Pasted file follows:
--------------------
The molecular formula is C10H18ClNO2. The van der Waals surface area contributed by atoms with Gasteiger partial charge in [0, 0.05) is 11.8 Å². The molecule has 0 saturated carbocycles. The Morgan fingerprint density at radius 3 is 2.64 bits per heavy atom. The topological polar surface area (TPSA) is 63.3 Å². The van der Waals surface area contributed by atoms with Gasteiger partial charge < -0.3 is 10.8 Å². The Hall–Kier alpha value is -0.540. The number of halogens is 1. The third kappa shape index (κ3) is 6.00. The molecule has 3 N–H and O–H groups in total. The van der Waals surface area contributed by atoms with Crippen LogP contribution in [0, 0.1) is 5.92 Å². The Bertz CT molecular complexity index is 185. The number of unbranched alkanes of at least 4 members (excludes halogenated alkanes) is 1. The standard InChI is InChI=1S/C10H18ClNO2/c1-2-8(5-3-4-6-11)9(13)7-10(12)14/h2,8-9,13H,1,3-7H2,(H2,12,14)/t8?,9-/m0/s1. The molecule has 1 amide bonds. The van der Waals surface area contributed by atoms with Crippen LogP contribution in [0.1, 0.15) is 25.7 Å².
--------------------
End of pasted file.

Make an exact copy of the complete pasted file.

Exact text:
The molecular formula is C10H18ClNO2. The van der Waals surface area contributed by atoms with Gasteiger partial charge in [0, 0.05) is 11.8 Å². The molecule has 0 saturated carbocycles. The Morgan fingerprint density at radius 3 is 2.64 bits per heavy atom. The topological polar surface area (TPSA) is 63.3 Å². The van der Waals surface area contributed by atoms with Gasteiger partial charge < -0.3 is 10.8 Å². The Hall–Kier alpha value is -0.540. The number of halogens is 1. The third kappa shape index (κ3) is 6.00. The molecule has 3 N–H and O–H groups in total. The van der Waals surface area contributed by atoms with Crippen LogP contribution in [0, 0.1) is 5.92 Å². The Bertz CT molecular complexity index is 185. The number of unbranched alkanes of at least 4 members (excludes halogenated alkanes) is 1. The standard InChI is InChI=1S/C10H18ClNO2/c1-2-8(5-3-4-6-11)9(13)7-10(12)14/h2,8-9,13H,1,3-7H2,(H2,12,14)/t8?,9-/m0/s1. The molecule has 1 amide bonds. The van der Waals surface area contributed by atoms with Crippen LogP contribution in [0.1, 0.15) is 25.7 Å².